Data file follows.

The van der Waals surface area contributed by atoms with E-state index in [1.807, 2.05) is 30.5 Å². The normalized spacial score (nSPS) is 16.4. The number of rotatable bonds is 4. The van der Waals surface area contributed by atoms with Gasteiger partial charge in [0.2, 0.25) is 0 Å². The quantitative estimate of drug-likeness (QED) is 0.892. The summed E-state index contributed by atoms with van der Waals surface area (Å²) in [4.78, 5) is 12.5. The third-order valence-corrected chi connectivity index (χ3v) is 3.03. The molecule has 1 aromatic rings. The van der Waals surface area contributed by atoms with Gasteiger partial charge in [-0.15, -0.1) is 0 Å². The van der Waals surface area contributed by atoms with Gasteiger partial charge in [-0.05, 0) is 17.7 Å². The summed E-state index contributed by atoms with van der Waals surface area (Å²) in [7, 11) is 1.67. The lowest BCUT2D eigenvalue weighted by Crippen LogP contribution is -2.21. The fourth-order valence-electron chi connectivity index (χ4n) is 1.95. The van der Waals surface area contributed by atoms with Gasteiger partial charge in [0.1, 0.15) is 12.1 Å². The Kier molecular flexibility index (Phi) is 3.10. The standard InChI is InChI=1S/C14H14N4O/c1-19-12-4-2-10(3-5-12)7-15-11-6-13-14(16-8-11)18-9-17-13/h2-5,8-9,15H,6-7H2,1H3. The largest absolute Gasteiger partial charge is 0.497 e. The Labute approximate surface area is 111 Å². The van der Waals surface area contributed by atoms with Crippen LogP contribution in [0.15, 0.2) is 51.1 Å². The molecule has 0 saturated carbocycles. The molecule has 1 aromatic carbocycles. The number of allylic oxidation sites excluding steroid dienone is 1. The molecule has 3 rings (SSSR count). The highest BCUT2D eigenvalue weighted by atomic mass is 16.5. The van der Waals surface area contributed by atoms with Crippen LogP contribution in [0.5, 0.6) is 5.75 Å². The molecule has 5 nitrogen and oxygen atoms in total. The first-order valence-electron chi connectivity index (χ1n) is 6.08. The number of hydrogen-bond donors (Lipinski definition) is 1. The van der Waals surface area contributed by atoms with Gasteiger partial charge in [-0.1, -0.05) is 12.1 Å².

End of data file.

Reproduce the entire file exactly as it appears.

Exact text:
The van der Waals surface area contributed by atoms with E-state index in [1.807, 2.05) is 30.5 Å². The normalized spacial score (nSPS) is 16.4. The number of rotatable bonds is 4. The van der Waals surface area contributed by atoms with Gasteiger partial charge in [0.2, 0.25) is 0 Å². The quantitative estimate of drug-likeness (QED) is 0.892. The summed E-state index contributed by atoms with van der Waals surface area (Å²) in [4.78, 5) is 12.5. The third-order valence-corrected chi connectivity index (χ3v) is 3.03. The molecule has 1 aromatic rings. The van der Waals surface area contributed by atoms with Gasteiger partial charge in [-0.15, -0.1) is 0 Å². The van der Waals surface area contributed by atoms with Gasteiger partial charge in [-0.05, 0) is 17.7 Å². The summed E-state index contributed by atoms with van der Waals surface area (Å²) in [7, 11) is 1.67. The lowest BCUT2D eigenvalue weighted by Crippen LogP contribution is -2.21. The fourth-order valence-electron chi connectivity index (χ4n) is 1.95. The van der Waals surface area contributed by atoms with Gasteiger partial charge in [0.1, 0.15) is 12.1 Å². The Kier molecular flexibility index (Phi) is 3.10. The standard InChI is InChI=1S/C14H14N4O/c1-19-12-4-2-10(3-5-12)7-15-11-6-13-14(16-8-11)18-9-17-13/h2-5,8-9,15H,6-7H2,1H3. The largest absolute Gasteiger partial charge is 0.497 e. The Labute approximate surface area is 111 Å². The van der Waals surface area contributed by atoms with Crippen LogP contribution in [0.15, 0.2) is 51.1 Å². The molecule has 0 saturated carbocycles. The molecule has 1 aromatic carbocycles. The number of allylic oxidation sites excluding steroid dienone is 1. The molecule has 3 rings (SSSR count). The highest BCUT2D eigenvalue weighted by atomic mass is 16.5. The van der Waals surface area contributed by atoms with Crippen LogP contribution in [0.5, 0.6) is 5.75 Å². The molecule has 5 nitrogen and oxygen atoms in total. The first-order valence-electron chi connectivity index (χ1n) is 6.08. The number of hydrogen-bond donors (Lipinski definition) is 1. The van der Waals surface area contributed by atoms with Gasteiger partial charge in [-0.1, -0.05) is 12.1 Å².